This article describes the tools you can use to measure performance metrics and to test the user interface.
System performance tools
To profile boot timing, use the
bootanalyze tool. For each specific product, modify the
config.yaml file to include events you want to search for.
should appear as follows:
stop_event: <logcat log message which will terminate log collection after reboot> events: event1_name: <pattern that matches log message> event2_ ...
On some devices, booting the clock may display an incorrect time for the first few seconds. While
the bootanalyze tool can accommodate a time correction out-of-the-box, you can provide an optional
time correction pattern in
config.yaml. Optimizing Boot Times explains how to improve boot time using components such as Bootloader, Device Kernel,
I/O tuning, Boot animation, and the SELinux policy.
App start-up time
Users expect apps to be quick to load and responsive. App Startup Time details the internals of the launch process and discusses how to profile and optimize startup performance.
User interface (UI) performance testing ensures that your app meets functional requirements and that user interactions with your app are smooth, run at a consistent 60 frames per second (see Android Performance Patterns: Why 60fps?), and all without dropping or delaying frames.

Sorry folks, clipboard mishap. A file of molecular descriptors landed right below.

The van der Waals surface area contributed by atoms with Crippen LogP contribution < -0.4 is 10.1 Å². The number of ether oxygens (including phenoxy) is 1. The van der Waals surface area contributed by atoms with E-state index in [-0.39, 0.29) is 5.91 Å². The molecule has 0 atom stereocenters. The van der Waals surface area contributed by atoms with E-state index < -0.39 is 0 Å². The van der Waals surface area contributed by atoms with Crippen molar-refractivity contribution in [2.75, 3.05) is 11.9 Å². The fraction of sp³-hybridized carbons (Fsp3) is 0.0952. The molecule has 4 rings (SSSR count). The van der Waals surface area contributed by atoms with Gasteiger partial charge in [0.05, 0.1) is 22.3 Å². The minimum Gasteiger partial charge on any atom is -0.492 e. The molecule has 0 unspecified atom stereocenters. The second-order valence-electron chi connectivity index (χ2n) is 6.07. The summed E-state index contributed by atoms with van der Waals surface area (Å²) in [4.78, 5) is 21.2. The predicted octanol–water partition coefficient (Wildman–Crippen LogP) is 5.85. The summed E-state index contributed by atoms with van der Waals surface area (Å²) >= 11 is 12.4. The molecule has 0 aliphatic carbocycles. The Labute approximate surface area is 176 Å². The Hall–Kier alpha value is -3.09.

You can inspect app memory usage in one of two ways:
- Over time, using procstats.
- Snapshot in time, using meminfo.
For details, see:
To measure memory usage, see View Memory Allocations.
To use the Android Studio IDE to inspect memory, Android Studio provides a GUI-based memory usage tool. For details, see View the Java Heap and Memory Allocations with Memory Profiler.
To conduct performance instrumentation and tracing on the Linux, Android, and Chrome platform and in user-space apps, use open source Perfetto.
Central processing unit
To profile Android applications and native processes running on Android, use Simpleperf, a native central processing unit (CPU) profiling tool for Android. Simpleperf can profile Java and C++ code on Android. The Simpleperf executable can run on Android releases later than L and Python scripts can be used on Android releases later than N.
Simpleperf is part of the Android Open Source Project. The source code is located at Simpleperf. For details, see the Simpleperf documentation.
To inspect your app's CPU usage and thread activity in real time while interacting with your app, use the CPU Profiler. Doing so has many advantages, such as providing a faster and smoother user experience and preserving device battery life. In addition, you can inspect the details of recorded method, function, and system traces.
User interface tests and frameworks
To test the UI and frameworks, use these tools:
To automate the testing of end-to-end Bluetooth connectivity, use the open source Google Mobly framework.
To write concise, beautiful, and reliable Android UI tests, use Espresso.
To build, install, and run Android tests locally, use the Atest command line tool.
$ atest [optional-arguments] test-to-run
- To test drive your Android code, use Robolectric (tests run in seconds in the JVM of a workstation).